CERN, CHUV and THERYQ join forces for FLASH

10 January 2023
CERN–CHUV– THERYQ radio-therapy facility
Tech transfer The CERN–CHUV–THERYQ radio-therapy facility will use accelerator technology developed for the proposed Compact Linear Collider. Credit: CERN-PHOTO-202008-108-7

In November, CERN signed an agreement with the Lausanne University Hospital (CHUV) and medical-technology firm THERYQ to develop a novel “FLASH” radiotherapy device. The device – the first of its kind and based on CERN technology – will use very high-energy electrons (VHEEs) to treat cancers that are resistant to conventional treatments, with reduced side effects. Currently, around one third of cancers are resistant to conventional radiation therapy. 

VHEE FLASH technology has several advantages in addition to being capable of reaching deep-seated tumours. For example, high-energy electrons can be focused and oriented in a way that is almost impossible with X-rays, and radiotherapy devices based on electron accelerator technology will be more compact and less expensive than current proton-based therapy devices. 

FLASH radiotherapy has produced impressive results in pre-clinical animal studies at CHUV, while THERYQ, a spinoff of PMB-ALCEN, in partnership with CHUV, has been developing the technique since the beginning of 2013. CERN has responded to the challenge of producing a high dose of very-high-energy electrons in less than 100 milliseconds, as required for FLASH radiotherapy, by designing a unique accelerator based on CLIC (Compact Linear Collider) technology. The device will include a compact linear accelerator, to be manufactured by THERYQ, and use VHEE beams with energies between 100 and 200 MeV, allowing all types of cancers up to a depth of 20 cm to be treated using the FLASH technique. It is expected to be operational within two years, with the first clinical trials planned for 2025.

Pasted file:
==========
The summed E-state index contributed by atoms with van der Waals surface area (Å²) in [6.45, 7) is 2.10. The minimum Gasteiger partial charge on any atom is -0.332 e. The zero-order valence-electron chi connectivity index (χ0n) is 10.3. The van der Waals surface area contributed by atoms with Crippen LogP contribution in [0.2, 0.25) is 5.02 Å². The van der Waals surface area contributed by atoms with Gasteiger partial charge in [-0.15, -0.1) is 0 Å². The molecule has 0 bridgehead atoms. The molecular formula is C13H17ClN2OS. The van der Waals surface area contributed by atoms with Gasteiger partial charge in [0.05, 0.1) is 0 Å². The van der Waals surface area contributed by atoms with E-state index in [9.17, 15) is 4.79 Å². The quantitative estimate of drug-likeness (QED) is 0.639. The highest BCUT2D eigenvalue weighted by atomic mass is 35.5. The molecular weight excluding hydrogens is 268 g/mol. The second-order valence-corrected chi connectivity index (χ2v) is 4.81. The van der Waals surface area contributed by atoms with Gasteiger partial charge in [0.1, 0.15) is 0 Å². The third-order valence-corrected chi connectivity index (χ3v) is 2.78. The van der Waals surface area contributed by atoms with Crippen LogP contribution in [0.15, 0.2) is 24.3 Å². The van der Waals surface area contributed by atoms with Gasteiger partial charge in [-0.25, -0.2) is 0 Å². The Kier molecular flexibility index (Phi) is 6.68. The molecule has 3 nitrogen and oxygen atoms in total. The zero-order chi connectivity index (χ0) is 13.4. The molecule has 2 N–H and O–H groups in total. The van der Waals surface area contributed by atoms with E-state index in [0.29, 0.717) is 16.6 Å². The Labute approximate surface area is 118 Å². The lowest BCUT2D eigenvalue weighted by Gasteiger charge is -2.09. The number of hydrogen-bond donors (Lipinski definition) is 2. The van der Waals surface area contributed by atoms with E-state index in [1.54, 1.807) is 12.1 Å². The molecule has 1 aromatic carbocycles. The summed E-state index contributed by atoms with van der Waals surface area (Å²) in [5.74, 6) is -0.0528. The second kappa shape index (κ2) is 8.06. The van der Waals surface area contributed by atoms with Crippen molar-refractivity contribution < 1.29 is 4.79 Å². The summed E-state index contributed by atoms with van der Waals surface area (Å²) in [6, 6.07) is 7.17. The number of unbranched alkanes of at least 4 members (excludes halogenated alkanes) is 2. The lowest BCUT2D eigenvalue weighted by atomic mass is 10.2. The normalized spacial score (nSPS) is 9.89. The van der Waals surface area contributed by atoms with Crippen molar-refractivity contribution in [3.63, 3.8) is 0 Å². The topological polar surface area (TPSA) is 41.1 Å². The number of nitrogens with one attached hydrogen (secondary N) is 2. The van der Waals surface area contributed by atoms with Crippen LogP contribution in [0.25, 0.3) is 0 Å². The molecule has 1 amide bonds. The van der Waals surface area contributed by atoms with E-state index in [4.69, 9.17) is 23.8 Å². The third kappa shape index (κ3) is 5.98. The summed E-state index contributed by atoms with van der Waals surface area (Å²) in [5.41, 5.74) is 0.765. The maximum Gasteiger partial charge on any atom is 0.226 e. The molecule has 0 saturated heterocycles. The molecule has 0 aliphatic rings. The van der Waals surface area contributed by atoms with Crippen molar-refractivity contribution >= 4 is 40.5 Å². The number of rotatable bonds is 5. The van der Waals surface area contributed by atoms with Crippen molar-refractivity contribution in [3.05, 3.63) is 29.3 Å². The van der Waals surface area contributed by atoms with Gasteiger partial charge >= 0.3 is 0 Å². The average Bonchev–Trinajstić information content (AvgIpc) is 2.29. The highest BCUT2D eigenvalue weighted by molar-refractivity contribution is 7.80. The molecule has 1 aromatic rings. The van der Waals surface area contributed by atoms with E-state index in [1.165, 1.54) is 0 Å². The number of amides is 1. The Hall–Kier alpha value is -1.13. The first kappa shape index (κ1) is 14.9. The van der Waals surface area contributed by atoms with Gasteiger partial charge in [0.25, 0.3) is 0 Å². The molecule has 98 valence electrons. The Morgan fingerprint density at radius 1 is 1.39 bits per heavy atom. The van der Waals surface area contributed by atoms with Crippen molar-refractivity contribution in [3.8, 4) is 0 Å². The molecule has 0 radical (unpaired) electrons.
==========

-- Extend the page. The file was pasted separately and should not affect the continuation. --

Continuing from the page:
The new tripartite agreement between CERN, CHUV and THERYQ covers the development, planning, regulatory compliance and construction of the world’s first radiotherapy device capable of treating large, deep-seated tumours using the FLASH technique. “FLASH therapy embodies the spirit of innovation that drives us in this field,” explains Philippe Eckert, director general of CHUV. “Eager to offer the most effective techniques to patients, we have joined forces with a world-class research centre and a cutting-edge industrial partner to solve a medical, physical and technical problem and find innovative solutions to fight cancer.” 

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